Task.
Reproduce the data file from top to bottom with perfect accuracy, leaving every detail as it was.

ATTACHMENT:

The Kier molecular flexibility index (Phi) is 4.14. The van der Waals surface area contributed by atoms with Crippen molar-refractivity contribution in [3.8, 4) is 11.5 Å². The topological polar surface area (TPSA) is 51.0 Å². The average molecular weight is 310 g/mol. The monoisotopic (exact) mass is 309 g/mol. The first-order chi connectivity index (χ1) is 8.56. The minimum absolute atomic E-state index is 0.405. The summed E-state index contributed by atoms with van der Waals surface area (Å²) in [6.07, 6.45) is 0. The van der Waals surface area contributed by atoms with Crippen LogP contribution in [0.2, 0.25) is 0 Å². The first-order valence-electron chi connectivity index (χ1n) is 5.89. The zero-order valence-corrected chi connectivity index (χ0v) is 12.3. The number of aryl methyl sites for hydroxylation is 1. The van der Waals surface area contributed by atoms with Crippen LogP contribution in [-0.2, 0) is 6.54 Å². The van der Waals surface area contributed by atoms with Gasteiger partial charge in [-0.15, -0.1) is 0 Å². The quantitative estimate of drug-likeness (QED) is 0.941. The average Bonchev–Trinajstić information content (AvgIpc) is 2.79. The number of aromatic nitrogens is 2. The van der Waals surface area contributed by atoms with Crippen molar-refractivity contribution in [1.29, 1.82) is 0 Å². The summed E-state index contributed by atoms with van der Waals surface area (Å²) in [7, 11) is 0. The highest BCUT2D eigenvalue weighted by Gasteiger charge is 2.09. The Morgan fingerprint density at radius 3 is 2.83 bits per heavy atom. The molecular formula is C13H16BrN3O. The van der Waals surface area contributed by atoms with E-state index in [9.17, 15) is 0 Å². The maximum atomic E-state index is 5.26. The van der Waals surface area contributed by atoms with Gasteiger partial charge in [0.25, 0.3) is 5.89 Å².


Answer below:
The Kier molecular flexibility index (Phi) is 4.14. The van der Waals surface area contributed by atoms with Crippen molar-refractivity contribution in [3.8, 4) is 11.5 Å². The topological polar surface area (TPSA) is 51.0 Å². The average molecular weight is 310 g/mol. The monoisotopic (exact) mass is 309 g/mol. The first-order chi connectivity index (χ1) is 8.56. The minimum absolute atomic E-state index is 0.405. The summed E-state index contributed by atoms with van der Waals surface area (Å²) in [6.07, 6.45) is 0. The van der Waals surface area contributed by atoms with Crippen LogP contribution in [0.2, 0.25) is 0 Å². The first-order valence-electron chi connectivity index (χ1n) is 5.89. The zero-order valence-corrected chi connectivity index (χ0v) is 12.3. The number of aryl methyl sites for hydroxylation is 1. The van der Waals surface area contributed by atoms with Crippen LogP contribution in [-0.2, 0) is 6.54 Å². The van der Waals surface area contributed by atoms with Gasteiger partial charge in [-0.15, -0.1) is 0 Å². The quantitative estimate of drug-likeness (QED) is 0.941. The average Bonchev–Trinajstić information content (AvgIpc) is 2.79. The number of aromatic nitrogens is 2. The van der Waals surface area contributed by atoms with Crippen molar-refractivity contribution in [1.29, 1.82) is 0 Å². The summed E-state index contributed by atoms with van der Waals surface area (Å²) in [7, 11) is 0. The highest BCUT2D eigenvalue weighted by Gasteiger charge is 2.09. The Morgan fingerprint density at radius 3 is 2.83 bits per heavy atom. The molecular formula is C13H16BrN3O. The van der Waals surface area contributed by atoms with E-state index in [9.17, 15) is 0 Å². The maximum atomic E-state index is 5.26. The van der Waals surface area contributed by atoms with Gasteiger partial charge in [0.25, 0.3) is 5.89 Å².